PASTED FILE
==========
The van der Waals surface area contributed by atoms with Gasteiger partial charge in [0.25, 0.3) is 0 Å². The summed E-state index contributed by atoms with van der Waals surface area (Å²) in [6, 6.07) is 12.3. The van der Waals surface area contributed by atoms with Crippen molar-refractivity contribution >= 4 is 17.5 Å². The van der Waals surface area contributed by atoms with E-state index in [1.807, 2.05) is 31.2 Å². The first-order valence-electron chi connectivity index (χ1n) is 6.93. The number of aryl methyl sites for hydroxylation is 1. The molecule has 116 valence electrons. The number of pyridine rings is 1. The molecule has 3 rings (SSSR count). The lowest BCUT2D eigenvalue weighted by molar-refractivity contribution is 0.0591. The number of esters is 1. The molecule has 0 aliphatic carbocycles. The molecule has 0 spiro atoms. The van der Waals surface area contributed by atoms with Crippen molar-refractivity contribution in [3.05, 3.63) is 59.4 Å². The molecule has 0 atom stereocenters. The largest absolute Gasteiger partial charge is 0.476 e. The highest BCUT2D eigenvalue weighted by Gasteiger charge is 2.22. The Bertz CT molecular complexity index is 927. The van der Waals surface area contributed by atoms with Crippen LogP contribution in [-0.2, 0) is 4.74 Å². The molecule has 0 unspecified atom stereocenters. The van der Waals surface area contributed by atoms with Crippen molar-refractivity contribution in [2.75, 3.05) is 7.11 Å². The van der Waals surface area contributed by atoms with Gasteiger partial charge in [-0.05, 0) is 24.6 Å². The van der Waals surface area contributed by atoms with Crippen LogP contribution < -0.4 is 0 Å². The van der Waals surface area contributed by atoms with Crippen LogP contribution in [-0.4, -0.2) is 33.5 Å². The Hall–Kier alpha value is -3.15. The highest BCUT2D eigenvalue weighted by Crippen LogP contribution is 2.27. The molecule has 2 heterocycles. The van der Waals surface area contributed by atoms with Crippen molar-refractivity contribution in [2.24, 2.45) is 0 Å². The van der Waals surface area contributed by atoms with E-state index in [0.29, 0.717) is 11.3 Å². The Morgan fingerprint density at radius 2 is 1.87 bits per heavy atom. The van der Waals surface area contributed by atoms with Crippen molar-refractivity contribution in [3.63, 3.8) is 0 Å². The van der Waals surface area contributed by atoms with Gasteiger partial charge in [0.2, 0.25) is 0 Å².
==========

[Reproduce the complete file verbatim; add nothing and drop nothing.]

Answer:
The van der Waals surface area contributed by atoms with Gasteiger partial charge in [0.25, 0.3) is 0 Å². The summed E-state index contributed by atoms with van der Waals surface area (Å²) in [6, 6.07) is 12.3. The van der Waals surface area contributed by atoms with Crippen molar-refractivity contribution >= 4 is 17.5 Å². The van der Waals surface area contributed by atoms with E-state index in [1.807, 2.05) is 31.2 Å². The first-order valence-electron chi connectivity index (χ1n) is 6.93. The number of aryl methyl sites for hydroxylation is 1. The molecule has 116 valence electrons. The number of pyridine rings is 1. The molecule has 3 rings (SSSR count). The lowest BCUT2D eigenvalue weighted by molar-refractivity contribution is 0.0591. The number of esters is 1. The molecule has 0 aliphatic carbocycles. The molecule has 0 spiro atoms. The van der Waals surface area contributed by atoms with Crippen molar-refractivity contribution in [3.05, 3.63) is 59.4 Å². The molecule has 0 atom stereocenters. The largest absolute Gasteiger partial charge is 0.476 e. The highest BCUT2D eigenvalue weighted by Gasteiger charge is 2.22. The Bertz CT molecular complexity index is 927. The van der Waals surface area contributed by atoms with Crippen LogP contribution in [-0.2, 0) is 4.74 Å². The molecule has 0 unspecified atom stereocenters. The van der Waals surface area contributed by atoms with Crippen molar-refractivity contribution in [2.75, 3.05) is 7.11 Å². The van der Waals surface area contributed by atoms with Gasteiger partial charge in [-0.05, 0) is 24.6 Å². The van der Waals surface area contributed by atoms with Crippen LogP contribution < -0.4 is 0 Å². The van der Waals surface area contributed by atoms with Crippen LogP contribution in [-0.4, -0.2) is 33.5 Å². The Hall–Kier alpha value is -3.15. The highest BCUT2D eigenvalue weighted by Crippen LogP contribution is 2.27. The molecule has 2 heterocycles. The van der Waals surface area contributed by atoms with Crippen molar-refractivity contribution in [2.24, 2.45) is 0 Å². The van der Waals surface area contributed by atoms with E-state index in [0.29, 0.717) is 11.3 Å². The Morgan fingerprint density at radius 2 is 1.87 bits per heavy atom. The van der Waals surface area contributed by atoms with Crippen molar-refractivity contribution in [3.63, 3.8) is 0 Å². The van der Waals surface area contributed by atoms with Gasteiger partial charge in [0.2, 0.25) is 0 Å².